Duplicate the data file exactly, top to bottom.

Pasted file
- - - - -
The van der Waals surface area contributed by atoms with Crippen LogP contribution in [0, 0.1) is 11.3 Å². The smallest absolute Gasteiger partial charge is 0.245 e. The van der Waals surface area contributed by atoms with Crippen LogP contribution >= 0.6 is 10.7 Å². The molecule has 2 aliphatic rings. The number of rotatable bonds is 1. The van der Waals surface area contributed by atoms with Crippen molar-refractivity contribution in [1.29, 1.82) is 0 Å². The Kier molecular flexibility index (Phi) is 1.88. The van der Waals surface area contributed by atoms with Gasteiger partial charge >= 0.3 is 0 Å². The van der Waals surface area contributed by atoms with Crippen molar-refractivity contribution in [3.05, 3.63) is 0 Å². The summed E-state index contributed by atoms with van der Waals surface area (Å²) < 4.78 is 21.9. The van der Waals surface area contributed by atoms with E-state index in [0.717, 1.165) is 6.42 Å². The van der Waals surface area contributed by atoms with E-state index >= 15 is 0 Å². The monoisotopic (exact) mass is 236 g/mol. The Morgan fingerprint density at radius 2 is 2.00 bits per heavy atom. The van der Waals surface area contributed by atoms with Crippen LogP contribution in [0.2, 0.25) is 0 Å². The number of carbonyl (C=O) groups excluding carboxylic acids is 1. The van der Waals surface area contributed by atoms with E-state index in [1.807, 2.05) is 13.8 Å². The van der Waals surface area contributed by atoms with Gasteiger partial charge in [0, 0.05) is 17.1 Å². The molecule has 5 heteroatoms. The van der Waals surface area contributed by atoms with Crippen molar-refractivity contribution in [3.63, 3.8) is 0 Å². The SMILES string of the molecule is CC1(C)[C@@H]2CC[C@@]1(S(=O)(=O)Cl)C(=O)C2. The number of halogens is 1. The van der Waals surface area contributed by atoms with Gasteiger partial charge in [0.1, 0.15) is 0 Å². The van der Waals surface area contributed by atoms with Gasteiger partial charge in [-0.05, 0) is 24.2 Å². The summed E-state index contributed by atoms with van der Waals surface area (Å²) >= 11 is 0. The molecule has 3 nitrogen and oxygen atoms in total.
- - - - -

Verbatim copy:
The van der Waals surface area contributed by atoms with Crippen LogP contribution in [0, 0.1) is 11.3 Å². The smallest absolute Gasteiger partial charge is 0.245 e. The van der Waals surface area contributed by atoms with Crippen LogP contribution >= 0.6 is 10.7 Å². The molecule has 2 aliphatic rings. The number of rotatable bonds is 1. The van der Waals surface area contributed by atoms with Crippen molar-refractivity contribution in [1.29, 1.82) is 0 Å². The Kier molecular flexibility index (Phi) is 1.88. The van der Waals surface area contributed by atoms with Gasteiger partial charge >= 0.3 is 0 Å². The van der Waals surface area contributed by atoms with Crippen molar-refractivity contribution in [3.05, 3.63) is 0 Å². The summed E-state index contributed by atoms with van der Waals surface area (Å²) < 4.78 is 21.9. The van der Waals surface area contributed by atoms with E-state index in [0.717, 1.165) is 6.42 Å². The van der Waals surface area contributed by atoms with E-state index >= 15 is 0 Å². The monoisotopic (exact) mass is 236 g/mol. The Morgan fingerprint density at radius 2 is 2.00 bits per heavy atom. The van der Waals surface area contributed by atoms with Crippen LogP contribution in [0.2, 0.25) is 0 Å². The number of carbonyl (C=O) groups excluding carboxylic acids is 1. The van der Waals surface area contributed by atoms with E-state index in [1.807, 2.05) is 13.8 Å². The van der Waals surface area contributed by atoms with Gasteiger partial charge in [0, 0.05) is 17.1 Å². The molecule has 5 heteroatoms. The van der Waals surface area contributed by atoms with Crippen molar-refractivity contribution in [3.63, 3.8) is 0 Å². The SMILES string of the molecule is CC1(C)[C@@H]2CC[C@@]1(S(=O)(=O)Cl)C(=O)C2. The number of halogens is 1. The van der Waals surface area contributed by atoms with Gasteiger partial charge in [0.1, 0.15) is 0 Å². The van der Waals surface area contributed by atoms with Gasteiger partial charge in [-0.05, 0) is 24.2 Å². The summed E-state index contributed by atoms with van der Waals surface area (Å²) >= 11 is 0. The molecule has 3 nitrogen and oxygen atoms in total.